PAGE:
Upon selling
Agent's 2% commision: $39.6k
Amount received: $1.94 mil

Upon buying HDB in full without loan
(downgrading to cash out from the condo)
HDB Price: $450k
Stamp duty: $8.1k 
Renovation: $10k (assuming just basic renovation and moving)

Cash left: $1472k

Versus buying a HDB, the amount would be an additional $679k in cash to retire with after a lifestyle downgrade. 

If we consider fixed deposits of 1.5% giving an additional of $213k to the initial $793k if we put in $26.4k annually, it would be an additional $466k cash.


Conclusion Part 1
Honestly, without doing my mathematical calculations, I had thought that the bank interest rate would somewhat erode the amount that would have been gained, while stamp duty will erode it even further. Afterall, 125% is roughly 2.7% per annum compounded on the backdrop of a 2.5% bank interest rate. 2.7% per annum also makes sense as inflation rate for Singapore is around 2%~3%.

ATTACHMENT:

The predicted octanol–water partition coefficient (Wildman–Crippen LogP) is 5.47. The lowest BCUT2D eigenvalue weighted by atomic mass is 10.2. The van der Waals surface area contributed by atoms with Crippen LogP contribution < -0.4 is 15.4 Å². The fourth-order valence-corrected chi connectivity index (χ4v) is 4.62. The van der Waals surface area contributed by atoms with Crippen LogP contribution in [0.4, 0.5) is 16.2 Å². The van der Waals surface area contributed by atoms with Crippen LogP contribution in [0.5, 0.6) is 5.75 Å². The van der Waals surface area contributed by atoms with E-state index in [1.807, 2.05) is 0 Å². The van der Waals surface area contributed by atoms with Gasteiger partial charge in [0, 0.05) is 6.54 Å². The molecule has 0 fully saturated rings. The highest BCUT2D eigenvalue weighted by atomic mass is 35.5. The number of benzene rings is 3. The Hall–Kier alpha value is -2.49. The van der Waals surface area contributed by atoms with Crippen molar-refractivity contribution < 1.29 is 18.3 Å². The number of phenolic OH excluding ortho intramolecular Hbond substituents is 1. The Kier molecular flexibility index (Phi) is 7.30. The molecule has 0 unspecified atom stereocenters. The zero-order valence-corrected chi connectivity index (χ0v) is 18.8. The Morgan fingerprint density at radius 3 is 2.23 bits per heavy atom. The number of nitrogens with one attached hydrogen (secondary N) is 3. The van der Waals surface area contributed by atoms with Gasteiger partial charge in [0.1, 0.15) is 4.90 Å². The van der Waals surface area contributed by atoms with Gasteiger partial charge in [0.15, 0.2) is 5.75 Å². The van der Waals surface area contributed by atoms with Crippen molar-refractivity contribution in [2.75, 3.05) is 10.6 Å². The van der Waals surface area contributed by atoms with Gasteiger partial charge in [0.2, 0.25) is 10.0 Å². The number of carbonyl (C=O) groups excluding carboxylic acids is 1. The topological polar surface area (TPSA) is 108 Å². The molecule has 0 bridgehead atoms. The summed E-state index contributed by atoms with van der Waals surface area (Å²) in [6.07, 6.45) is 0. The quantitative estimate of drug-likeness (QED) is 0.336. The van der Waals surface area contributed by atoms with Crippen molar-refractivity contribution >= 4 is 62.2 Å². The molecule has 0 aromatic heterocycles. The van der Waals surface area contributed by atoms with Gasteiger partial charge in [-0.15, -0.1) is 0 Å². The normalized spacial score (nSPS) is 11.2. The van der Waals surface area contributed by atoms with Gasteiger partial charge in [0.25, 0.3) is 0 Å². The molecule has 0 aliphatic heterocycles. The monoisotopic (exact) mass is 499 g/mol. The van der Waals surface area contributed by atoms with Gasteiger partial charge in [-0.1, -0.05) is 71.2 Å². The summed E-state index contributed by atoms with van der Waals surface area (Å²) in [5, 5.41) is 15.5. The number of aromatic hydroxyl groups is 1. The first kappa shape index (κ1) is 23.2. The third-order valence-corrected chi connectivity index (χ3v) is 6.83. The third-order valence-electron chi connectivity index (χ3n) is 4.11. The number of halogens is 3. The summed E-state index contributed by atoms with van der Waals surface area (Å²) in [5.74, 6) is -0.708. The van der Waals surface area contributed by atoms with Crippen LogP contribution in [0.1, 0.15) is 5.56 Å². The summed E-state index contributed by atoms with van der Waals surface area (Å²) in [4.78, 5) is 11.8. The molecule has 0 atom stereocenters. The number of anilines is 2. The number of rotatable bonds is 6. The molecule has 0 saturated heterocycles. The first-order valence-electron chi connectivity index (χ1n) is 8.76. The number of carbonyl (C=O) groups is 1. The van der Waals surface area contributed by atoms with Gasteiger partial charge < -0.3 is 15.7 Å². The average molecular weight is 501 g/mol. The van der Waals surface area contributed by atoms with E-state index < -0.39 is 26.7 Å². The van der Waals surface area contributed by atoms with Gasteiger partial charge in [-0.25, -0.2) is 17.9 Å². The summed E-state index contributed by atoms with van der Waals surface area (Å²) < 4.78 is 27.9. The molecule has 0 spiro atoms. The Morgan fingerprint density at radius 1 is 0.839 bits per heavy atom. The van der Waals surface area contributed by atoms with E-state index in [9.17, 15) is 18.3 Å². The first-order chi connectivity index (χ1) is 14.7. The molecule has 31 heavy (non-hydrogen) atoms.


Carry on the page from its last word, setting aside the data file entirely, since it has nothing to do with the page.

The bulk of the difference in amount comes from two amounts.
(1) $325k of the HDB yield 1.1% per annum over 30 years on a backdrop of interest rate of 2.5%, vs $325k out of $880k yielding at 2.7% p.a. 
(2) Another $555k of the condo yielding 2.7% p.a. While the bank loan is at 2.5% such that there is only a gain of 0.2%, every time the loan is paid down, the yield for that amount turns into 2.7%.

Financial bloggers have been talking about yielding 5% or more generally. For the $793k (average of $26.4k per annum, or $2.2k per month) to achieve the same amount of gain, it would have to be a compounded 3.8% per annum over 30 years. In other words, I have to consistently beat 3.8% per annum compounded for 30 years just to match the gain that an EC like Esparina would potentially have.  This is because of the difference of 1.6% p.a. for 30 years for the $325k. 

But we have to consider that to yield 5% consistently over 30 years, the amount of effort to achieve that is more than the amount effort to just buy and stay in the condo for 30 years, before finally downgrading. Buy and stay is definitely much more passive, on top of being able to enjoy the condo facilities for 30 years.